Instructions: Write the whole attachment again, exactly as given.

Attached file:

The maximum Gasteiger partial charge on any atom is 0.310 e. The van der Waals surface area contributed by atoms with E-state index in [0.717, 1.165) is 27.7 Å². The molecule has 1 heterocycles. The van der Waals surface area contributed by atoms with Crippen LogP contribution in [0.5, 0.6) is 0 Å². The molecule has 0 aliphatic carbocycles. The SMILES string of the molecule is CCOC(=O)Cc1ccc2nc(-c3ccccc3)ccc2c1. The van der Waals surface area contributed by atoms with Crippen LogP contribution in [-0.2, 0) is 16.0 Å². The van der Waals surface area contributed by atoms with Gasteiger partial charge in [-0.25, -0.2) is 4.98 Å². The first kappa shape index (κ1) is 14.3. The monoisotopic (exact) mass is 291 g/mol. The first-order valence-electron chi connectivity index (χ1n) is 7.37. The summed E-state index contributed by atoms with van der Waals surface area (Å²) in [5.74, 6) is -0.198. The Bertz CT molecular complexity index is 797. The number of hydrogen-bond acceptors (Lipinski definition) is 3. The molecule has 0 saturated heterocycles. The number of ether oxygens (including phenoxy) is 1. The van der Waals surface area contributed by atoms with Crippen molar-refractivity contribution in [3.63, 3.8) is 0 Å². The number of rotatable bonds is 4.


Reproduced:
The maximum Gasteiger partial charge on any atom is 0.310 e. The van der Waals surface area contributed by atoms with E-state index in [0.717, 1.165) is 27.7 Å². The molecule has 1 heterocycles. The van der Waals surface area contributed by atoms with Crippen LogP contribution in [0.5, 0.6) is 0 Å². The molecule has 0 aliphatic carbocycles. The SMILES string of the molecule is CCOC(=O)Cc1ccc2nc(-c3ccccc3)ccc2c1. The van der Waals surface area contributed by atoms with Crippen LogP contribution in [-0.2, 0) is 16.0 Å². The van der Waals surface area contributed by atoms with Gasteiger partial charge in [-0.25, -0.2) is 4.98 Å². The first kappa shape index (κ1) is 14.3. The monoisotopic (exact) mass is 291 g/mol. The first-order valence-electron chi connectivity index (χ1n) is 7.37. The summed E-state index contributed by atoms with van der Waals surface area (Å²) in [5.74, 6) is -0.198. The Bertz CT molecular complexity index is 797. The number of hydrogen-bond acceptors (Lipinski definition) is 3. The molecule has 0 saturated heterocycles. The number of ether oxygens (including phenoxy) is 1. The van der Waals surface area contributed by atoms with Crippen molar-refractivity contribution in [3.63, 3.8) is 0 Å². The number of rotatable bonds is 4.